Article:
006. Health Benefits of Gardening: Simple Ways to Start
Part of staying healthy and building your immune system is by eating nutritious food. As the world is changing, and access to quality nutritious food is in short supply, it is important that we empower ourselves to learn how to garden.
Our conversation today is with the amazing Dr. Fawzia Mai Tung. Dr. Fawzia is a retired Psychiatrist, Journalist and Educator. She is also an avid gardener. She has gardened on the small scale and large scale. She shares her gardening journey with us, and tips on how to get started.
You’ll want to empower yourself with this hands-on video!
Episode Highlights with Dr. Fawzia Mai Tung
- Gardening journey from a brown thumb to a green thumb 😄
- We discuss benefits of gardening
- We discuss simple tips on how to start a garden
- Dr. Fawzia showed us how to start a simple garden
Connect with Dr. Fawzia via email at email@example.com
Stay tuned for Part 2 of this Gardening Series where we discuss finding Spirituality & Mental Wellness through Gardening
Welcome to the Wellness Surge podcast with Dr. Adeola Oke. Each week we discuss our wellness journey with real people like you and me. We have conversations about food, fitness, mental health, financial wellness, and much more. So you can get back to the real you to make sure that you’re up to date with this and other wellness topics. Visit wellnesssurge.com. Information presented here is for educational purposes only and is not intended to diagnose or treat any disease. Please do not apply any of the information presented here without first speaking with your primary care provider. Now let’s head onto the show.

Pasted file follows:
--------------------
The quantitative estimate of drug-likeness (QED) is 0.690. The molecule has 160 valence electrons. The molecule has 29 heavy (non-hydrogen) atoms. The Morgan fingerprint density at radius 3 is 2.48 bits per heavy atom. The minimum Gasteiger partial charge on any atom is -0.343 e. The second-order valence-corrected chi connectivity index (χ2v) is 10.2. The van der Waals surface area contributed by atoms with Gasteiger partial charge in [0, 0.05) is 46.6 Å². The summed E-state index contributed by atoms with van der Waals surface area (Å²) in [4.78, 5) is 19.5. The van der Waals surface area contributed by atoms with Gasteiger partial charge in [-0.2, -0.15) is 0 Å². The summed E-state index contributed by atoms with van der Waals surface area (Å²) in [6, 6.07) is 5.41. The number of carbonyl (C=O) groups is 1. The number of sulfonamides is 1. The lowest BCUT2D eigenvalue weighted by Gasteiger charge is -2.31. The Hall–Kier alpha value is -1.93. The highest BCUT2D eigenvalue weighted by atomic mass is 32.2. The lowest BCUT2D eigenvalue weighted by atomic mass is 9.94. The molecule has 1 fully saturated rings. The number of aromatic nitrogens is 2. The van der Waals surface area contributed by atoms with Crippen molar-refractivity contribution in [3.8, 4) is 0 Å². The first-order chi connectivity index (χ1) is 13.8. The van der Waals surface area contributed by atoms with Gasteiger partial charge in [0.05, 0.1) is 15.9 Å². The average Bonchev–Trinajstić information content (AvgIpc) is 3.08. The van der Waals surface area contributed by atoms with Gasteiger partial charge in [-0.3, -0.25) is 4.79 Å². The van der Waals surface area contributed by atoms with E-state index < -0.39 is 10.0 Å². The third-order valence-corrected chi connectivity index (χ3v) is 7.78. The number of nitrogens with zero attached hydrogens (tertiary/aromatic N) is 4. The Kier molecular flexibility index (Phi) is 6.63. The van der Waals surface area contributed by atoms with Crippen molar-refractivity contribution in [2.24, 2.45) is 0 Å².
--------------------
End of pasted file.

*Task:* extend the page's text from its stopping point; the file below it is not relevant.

Dr. Adeola Oke (32s):
Hello everybody. Welcome to the Wellness Surge Podcast. I am your hostess. My name is Dr. Adeola Oke. Today, we have Dr. Fawzia Mai Tung with us today, and we’ll be talking about the health benefits of gardening. Simple ways to get started. Alrighty, Dr. Fawzia is a retired psychiatrist, journalist, and educator. She has tons of experience under her belt, and I would just know that she’s so passionate about gardening and I wanted her to come here today, discuss her experience with this.
Dr. Adeola Oke (1m 6s):